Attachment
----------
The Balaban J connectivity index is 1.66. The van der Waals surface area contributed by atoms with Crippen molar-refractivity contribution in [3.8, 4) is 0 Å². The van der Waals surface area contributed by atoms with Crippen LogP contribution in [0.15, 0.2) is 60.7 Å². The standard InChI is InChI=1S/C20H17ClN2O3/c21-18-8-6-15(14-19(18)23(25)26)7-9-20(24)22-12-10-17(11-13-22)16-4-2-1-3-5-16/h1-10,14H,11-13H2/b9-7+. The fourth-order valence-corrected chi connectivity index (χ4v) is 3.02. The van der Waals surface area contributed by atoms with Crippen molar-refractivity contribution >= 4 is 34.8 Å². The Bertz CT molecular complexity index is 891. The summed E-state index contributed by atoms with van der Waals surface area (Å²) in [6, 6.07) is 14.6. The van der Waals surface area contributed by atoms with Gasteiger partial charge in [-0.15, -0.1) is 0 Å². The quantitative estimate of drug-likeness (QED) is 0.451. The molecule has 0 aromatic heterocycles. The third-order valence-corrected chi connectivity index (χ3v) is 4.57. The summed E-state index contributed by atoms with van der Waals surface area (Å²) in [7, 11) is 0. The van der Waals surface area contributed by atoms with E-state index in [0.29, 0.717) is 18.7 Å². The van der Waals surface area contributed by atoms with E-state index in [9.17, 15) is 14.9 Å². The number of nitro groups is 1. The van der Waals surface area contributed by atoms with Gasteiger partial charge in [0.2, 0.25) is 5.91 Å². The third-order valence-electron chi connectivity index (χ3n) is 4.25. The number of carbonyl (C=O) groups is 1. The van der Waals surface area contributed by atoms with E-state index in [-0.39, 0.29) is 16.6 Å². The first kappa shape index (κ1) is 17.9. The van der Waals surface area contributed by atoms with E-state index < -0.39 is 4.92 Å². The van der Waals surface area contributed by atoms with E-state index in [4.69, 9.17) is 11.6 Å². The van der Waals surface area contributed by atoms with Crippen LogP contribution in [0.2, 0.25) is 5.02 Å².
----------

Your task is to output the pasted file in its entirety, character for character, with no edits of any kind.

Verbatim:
The Balaban J connectivity index is 1.66. The van der Waals surface area contributed by atoms with Crippen molar-refractivity contribution in [3.8, 4) is 0 Å². The van der Waals surface area contributed by atoms with Crippen LogP contribution in [0.15, 0.2) is 60.7 Å². The standard InChI is InChI=1S/C20H17ClN2O3/c21-18-8-6-15(14-19(18)23(25)26)7-9-20(24)22-12-10-17(11-13-22)16-4-2-1-3-5-16/h1-10,14H,11-13H2/b9-7+. The fourth-order valence-corrected chi connectivity index (χ4v) is 3.02. The van der Waals surface area contributed by atoms with Crippen molar-refractivity contribution >= 4 is 34.8 Å². The Bertz CT molecular complexity index is 891. The summed E-state index contributed by atoms with van der Waals surface area (Å²) in [6, 6.07) is 14.6. The van der Waals surface area contributed by atoms with Gasteiger partial charge in [-0.15, -0.1) is 0 Å². The quantitative estimate of drug-likeness (QED) is 0.451. The molecule has 0 aromatic heterocycles. The third-order valence-corrected chi connectivity index (χ3v) is 4.57. The summed E-state index contributed by atoms with van der Waals surface area (Å²) in [7, 11) is 0. The van der Waals surface area contributed by atoms with E-state index in [0.29, 0.717) is 18.7 Å². The van der Waals surface area contributed by atoms with E-state index in [9.17, 15) is 14.9 Å². The number of nitro groups is 1. The van der Waals surface area contributed by atoms with Gasteiger partial charge in [0.2, 0.25) is 5.91 Å². The third-order valence-electron chi connectivity index (χ3n) is 4.25. The number of carbonyl (C=O) groups is 1. The van der Waals surface area contributed by atoms with E-state index in [-0.39, 0.29) is 16.6 Å². The first kappa shape index (κ1) is 17.9. The van der Waals surface area contributed by atoms with E-state index < -0.39 is 4.92 Å². The van der Waals surface area contributed by atoms with E-state index in [4.69, 9.17) is 11.6 Å². The van der Waals surface area contributed by atoms with Crippen LogP contribution in [0.2, 0.25) is 5.02 Å².